One of the most fascinating events of my college career was “Fashion Without Fabric.” Each spring, the School of Art and Design held a runway show where students featured clothing made with anything other than fabric. (Think: plastic bags, rope, newspaper, feathers, and even popsicle sticks.)
Danet Peleg, a 27-year-old fashion design student from Israel, used the same principles to design clothing for her senior project. While she didn’t win the prize for best project, Peleg was nationally recognized for designing the first 3D-printed clothing created with an at-home 3D printer (as opposed to the industrial version).
The mesh-like fabric required more than 2,000 hours of printing, piece by piece in 8-inch by 11-inch sections. The material used for for the clothing, called FilaFlex, proved to be softer and more durable than the previous hard, plastic material used in the past. Once the material was printed, Peleg cut out her patterns and glued the pieces together. This, my friends, was a needleless process.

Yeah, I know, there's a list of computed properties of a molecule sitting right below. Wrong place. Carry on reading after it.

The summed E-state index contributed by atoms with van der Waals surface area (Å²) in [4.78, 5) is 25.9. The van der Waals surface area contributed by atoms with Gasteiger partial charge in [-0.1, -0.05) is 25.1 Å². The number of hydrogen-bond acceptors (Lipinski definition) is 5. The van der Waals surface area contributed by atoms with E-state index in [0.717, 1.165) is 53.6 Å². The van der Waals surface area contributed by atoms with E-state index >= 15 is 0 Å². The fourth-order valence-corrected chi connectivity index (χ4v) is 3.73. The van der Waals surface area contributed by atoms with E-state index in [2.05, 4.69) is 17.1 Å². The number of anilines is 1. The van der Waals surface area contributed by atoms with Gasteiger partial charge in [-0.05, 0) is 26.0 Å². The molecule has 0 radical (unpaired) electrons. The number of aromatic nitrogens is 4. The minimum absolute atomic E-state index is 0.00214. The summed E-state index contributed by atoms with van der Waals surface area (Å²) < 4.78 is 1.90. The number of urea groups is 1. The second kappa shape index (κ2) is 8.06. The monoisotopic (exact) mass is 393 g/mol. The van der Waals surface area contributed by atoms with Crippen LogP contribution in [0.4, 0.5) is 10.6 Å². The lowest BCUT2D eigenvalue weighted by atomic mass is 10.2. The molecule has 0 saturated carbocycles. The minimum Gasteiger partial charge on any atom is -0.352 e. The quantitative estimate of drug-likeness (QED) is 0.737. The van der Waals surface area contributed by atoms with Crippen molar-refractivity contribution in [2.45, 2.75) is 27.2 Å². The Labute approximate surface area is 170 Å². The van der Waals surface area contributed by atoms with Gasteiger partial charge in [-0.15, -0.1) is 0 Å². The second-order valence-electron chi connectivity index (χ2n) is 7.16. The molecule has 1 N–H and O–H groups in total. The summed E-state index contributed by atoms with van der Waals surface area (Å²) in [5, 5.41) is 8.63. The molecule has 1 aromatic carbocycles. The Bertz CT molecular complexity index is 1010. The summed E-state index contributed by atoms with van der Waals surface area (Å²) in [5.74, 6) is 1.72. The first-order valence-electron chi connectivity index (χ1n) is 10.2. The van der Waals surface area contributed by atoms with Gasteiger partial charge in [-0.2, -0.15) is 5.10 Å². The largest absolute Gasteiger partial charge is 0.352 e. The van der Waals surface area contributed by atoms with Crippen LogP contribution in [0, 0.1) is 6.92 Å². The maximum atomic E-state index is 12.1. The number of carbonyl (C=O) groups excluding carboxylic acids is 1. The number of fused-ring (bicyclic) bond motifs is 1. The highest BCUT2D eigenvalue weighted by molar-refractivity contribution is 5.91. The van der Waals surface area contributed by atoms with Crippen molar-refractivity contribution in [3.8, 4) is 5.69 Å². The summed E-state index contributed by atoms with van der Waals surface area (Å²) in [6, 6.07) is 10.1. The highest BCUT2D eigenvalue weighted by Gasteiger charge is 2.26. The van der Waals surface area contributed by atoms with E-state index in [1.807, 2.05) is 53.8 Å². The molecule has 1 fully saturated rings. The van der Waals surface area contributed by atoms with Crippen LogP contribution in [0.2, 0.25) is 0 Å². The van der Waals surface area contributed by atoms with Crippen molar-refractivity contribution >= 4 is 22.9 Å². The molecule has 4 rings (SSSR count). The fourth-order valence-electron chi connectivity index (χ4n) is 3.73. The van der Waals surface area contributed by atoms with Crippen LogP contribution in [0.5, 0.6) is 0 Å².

The best part about this futuristic clothing? It’s dishwasher safe. Peleg imagines a future where free 3D patterns will be available online and people will print their own clothes at home.
Check out her designs:
And if you’re even more curious and want to know how Peleg produced these amazing clothes, visit Reddit for her step-by- step process. Now if you’ll excuse me, I have some printing to do. I’d much rather run the dishwasher than drag my wardrobe to the laundromat. But then again, I might lose my excuse for shopping. I guess I’ll never be able to say I have nothing to wear… but I might be a little late—like 2,000 hours late.